What Church Web Version are we on? Seriously?
Yesterday was a day of great conversation as I had the opportunity to twitter-chat with @gregatkinson about Church 2.0 / Church 3.0 / Church .5 which began out of discourse from my post on Church 3.0 as Open Source.
I suppose most all of this entry will be to clarify my position: I’m coming from a developer, product development, and software perspective, and with a motivation to make communication of “nebulous” truths as easy as possible.
Please know that I like and agree with your blog post – it’s just that what you’re talking about IS Church 2.0.
As I’ve traveled the country speaking to Church leaders the last 8 years, I’ve found that most of the Church is at 0.5 – it’s a HUGE stretch to get them to 2.0.
But in what we (myself, Tony Steward and Cynthia Ware) are calling “Church 2.0″ is the value and philosophy of open source.
The one thing of note is that the vernacular of Web 1.0 and the more important Web 2.0 is being assumed, translated (naturally), and adopted into what people are calling “Church 2.0”. But, Web 2.0 isn’t (classically) about Open Source, especially from a product and web app perspective.
One doesn’t have to do any research to see this: Just take a look at some of the biggest web applications and social software created in the last few years (minus 2008). These are not open source, and many are SaaS type-sites leveraging social phenomena, platforms, and psychology.
And if the business model is the product, that’s NOT pure open source (services associated is a different thing entirely… and is a biz model for OS).
It’s only been recently where Open Social has become a mainstream idea, and where open source is being a prized product offering. Don’t have an API? Don’t “talk” to me (because you obviously can’t) with your web app. I want to be able to mashup this app with this app to have this functionality to microwave my toast.
So, if this is the understood lexicon that we use to describe the 2.0-movement, when applied to the Church, shouldn’t we keep the same dictionary? Do we do a disservice by attempting to create a new language? Shouldn’t it inherit the understood meaning (especially if we’re trying to lower the bar of adoption, understanding, and education about digital mediums and social tools)?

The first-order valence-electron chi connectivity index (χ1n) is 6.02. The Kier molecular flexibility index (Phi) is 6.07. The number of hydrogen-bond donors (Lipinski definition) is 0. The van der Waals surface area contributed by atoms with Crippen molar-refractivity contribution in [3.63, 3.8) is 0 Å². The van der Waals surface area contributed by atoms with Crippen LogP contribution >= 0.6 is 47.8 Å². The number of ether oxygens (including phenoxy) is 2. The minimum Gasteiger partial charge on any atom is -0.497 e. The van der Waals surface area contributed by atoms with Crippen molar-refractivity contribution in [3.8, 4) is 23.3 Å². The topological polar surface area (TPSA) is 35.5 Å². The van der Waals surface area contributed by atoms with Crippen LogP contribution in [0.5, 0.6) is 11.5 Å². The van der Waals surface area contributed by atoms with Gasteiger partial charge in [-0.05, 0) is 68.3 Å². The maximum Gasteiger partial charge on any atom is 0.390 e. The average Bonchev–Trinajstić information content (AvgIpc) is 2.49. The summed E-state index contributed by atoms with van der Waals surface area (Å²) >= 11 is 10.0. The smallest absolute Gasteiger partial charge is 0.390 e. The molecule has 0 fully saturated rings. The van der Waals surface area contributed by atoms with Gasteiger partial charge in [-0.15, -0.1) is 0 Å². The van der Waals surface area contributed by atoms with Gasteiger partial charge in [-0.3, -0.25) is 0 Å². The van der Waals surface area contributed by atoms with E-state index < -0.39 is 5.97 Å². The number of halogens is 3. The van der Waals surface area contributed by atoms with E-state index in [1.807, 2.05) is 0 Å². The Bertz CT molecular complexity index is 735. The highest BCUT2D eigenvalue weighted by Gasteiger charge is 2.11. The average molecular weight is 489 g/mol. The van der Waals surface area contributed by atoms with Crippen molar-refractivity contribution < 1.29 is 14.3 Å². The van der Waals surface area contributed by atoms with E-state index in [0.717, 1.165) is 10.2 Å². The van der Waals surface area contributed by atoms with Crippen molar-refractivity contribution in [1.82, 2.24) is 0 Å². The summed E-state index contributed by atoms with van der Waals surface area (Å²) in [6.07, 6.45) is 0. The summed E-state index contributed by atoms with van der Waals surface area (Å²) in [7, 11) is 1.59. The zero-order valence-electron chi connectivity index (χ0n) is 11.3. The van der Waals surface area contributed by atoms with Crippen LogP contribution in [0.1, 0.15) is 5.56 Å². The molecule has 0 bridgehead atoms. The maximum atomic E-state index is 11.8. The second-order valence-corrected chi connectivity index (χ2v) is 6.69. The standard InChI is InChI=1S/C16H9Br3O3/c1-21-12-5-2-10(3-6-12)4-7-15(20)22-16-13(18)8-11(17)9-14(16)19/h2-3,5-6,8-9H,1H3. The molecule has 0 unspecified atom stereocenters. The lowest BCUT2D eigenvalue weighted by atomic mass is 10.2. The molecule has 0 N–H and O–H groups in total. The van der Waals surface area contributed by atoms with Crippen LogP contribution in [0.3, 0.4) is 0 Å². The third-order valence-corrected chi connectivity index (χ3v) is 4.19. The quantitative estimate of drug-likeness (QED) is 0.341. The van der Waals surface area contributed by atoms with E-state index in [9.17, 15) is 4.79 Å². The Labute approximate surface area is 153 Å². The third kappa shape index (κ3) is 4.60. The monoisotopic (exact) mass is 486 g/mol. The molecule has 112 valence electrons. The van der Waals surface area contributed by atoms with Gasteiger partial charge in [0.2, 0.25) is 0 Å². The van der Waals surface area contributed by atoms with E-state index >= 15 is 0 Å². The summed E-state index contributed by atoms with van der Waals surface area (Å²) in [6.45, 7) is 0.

Now, unlike Greg, I haven’t traveled the country, I haven’t done extensive research in the area of social media and the church, and (obviously) I haven’t spoken at conferences. But what I do have are years of product development in web applications, software development, and social platforms in Fortune 50 companies. I also highly value making the “educational bar lower” and love translating technology to the masses in an easily digestable form.
If the Church “doesn’t get it” and “isn’t there yet”, why make it even harder?
And I don’t believe that Greg and team are looking to do that either.
Greg, Tony, and Cynthia (am I missing someone) are writing a “Church 2.0” book due out sometime in 2009 (which should be awesome). I’d probably recommend getting some classical technologist’s and software developer’s perspective as well.
(*EDIT* talking with Greg over the phone and he told me that he’s got some industry experts in the mix – SWEET!)
So is this just all semantics? Perhaps. But I think it’s a conversation worth having.
As the Church begins to drink deep the cool-aid of online technology as a medium for communicating the Gospel, we have to make sure that the so-called cool-aid isn’t the stuff laced with something not-so-good-and-healthy. That means making it as easy as possible for laity and laymen to understand online media constructs and concepts.
So, glad for the conversation with Greg and I’m rooting for him and the new book 100%! I think it’ll be a great starter for much more to come and even better conversation as we move forward. There’s a lot happening out there, and we need to be a part of it!
Oh, and finally, probably the best thing I’ve heard all day is what Greg read this morning in his time in the YouVersion Word: “Don’t assume that you know it all.”
Whatever I think I know, I probably don’t.